Dinner music was a mix of the couple’s love for blues, classic country, and bluegrass, including a set of bluegrass cover tunes of classic rock songs that we found. This wedding was a bit offbeat, and in following suit, so was the cake cutting ceremony – they actually did a pie ceremony, with several flavors of freshly baked goodness from a farm just down the road in Concord! We helped them find the perfect song: “Country Pie” by Bob Dylan. After a joint parents’ dance, the dance floor opened up, the party went strong for several hours into the night, and the guests were able to indulge in the delectable baked treats. The last song of the night, “Home” by Edward Sharpe & The Magnetic Zeros, was a real hit – an upbeat song with a very sentimental touch.
Big thanks to the bride and groom, Dinah and Chris, for letting us be a small part of their big day. Shout outs to the day-of wedding coordinator Karen Murphy of Celebrations by Karen F. Murphy (http://www.celebrationsbykfm.com), Becky and crew at East Coast Grill (http://eastcoastgrill.net), photographer Matt Grazier (http://www.grazierphotography.com) who took photos a million times more amazing than those we took and display here, Sperry Tents (http://www.sperrytents.com), pie provider Verrill Farm (http://www.verrillfarm.com), and of course, the managers of The Old Manse.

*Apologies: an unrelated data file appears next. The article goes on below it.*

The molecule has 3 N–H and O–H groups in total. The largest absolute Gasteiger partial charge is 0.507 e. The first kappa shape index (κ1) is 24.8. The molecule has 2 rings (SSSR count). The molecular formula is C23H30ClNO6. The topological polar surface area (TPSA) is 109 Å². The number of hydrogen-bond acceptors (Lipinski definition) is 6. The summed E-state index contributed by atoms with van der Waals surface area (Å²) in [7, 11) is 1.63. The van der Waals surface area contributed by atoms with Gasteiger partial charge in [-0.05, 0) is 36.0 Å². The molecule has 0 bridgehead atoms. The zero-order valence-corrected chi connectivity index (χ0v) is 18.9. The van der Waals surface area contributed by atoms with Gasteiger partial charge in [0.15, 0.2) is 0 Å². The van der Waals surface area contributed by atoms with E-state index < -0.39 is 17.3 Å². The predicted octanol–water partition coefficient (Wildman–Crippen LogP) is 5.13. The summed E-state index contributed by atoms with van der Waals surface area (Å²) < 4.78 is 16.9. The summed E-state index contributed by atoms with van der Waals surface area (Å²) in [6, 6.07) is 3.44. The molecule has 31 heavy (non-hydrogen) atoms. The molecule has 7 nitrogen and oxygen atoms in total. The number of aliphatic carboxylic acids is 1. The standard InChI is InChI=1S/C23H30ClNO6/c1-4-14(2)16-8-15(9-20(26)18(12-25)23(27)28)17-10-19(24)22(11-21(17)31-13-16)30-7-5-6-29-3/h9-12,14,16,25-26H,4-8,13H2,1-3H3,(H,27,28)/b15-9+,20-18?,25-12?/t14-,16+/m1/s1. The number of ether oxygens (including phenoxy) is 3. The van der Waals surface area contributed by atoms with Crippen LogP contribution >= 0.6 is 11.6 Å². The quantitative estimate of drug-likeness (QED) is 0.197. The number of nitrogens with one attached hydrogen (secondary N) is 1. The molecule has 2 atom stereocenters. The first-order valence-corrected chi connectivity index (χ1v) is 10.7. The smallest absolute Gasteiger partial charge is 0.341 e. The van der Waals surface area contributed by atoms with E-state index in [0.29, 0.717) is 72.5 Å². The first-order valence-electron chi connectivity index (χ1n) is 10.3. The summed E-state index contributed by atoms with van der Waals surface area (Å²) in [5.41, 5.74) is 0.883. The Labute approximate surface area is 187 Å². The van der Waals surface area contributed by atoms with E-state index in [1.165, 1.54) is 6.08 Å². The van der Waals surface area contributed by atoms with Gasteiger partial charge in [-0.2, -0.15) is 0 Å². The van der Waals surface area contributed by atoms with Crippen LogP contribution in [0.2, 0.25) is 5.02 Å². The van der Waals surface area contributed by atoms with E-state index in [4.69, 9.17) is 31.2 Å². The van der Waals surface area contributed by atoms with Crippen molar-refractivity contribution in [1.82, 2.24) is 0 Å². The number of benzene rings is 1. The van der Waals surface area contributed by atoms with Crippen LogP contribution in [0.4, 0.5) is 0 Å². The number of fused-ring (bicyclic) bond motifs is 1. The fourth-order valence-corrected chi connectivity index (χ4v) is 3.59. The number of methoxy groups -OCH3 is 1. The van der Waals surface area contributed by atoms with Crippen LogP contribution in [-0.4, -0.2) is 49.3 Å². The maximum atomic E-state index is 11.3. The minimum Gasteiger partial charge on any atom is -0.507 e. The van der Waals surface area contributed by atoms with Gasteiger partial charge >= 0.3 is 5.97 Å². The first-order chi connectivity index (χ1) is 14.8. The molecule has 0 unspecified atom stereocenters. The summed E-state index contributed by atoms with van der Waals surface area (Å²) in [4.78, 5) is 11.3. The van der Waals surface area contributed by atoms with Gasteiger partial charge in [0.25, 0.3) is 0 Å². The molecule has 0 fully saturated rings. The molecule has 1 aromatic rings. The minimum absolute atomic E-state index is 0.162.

Nothing But a Party Crowd at Coco Key Hotel & Water Park Resort in Danvers, MA
Married about a year beforehand, Vickie and Paul were looking very much forward to a second ceremony, and more importantly a great party, for their family and friends. On a warm Friday evening in mid-May, they did just that. Following a lovely vow renewal ceremony, including a purple and jade (the day’s colors) sand ceremony, inside the spacious and gorgeous library of the hotel, it was off to the ballroom for the celebration.
The musical tastes of the couple were eclectic: Rat Pack and other upbeat lounge tunes for cocktail hour, and a mix of country, line dances, top 40, 90′s hip hop, and 90′s boy bands (for the bride, of course) during the reception. I lead an interactive centerpiece giveaway during dinner, which had folks dancing around the tables to Whitney Houston’s “I Wanna Dance with Somebody” — and the cameras were a-snapping!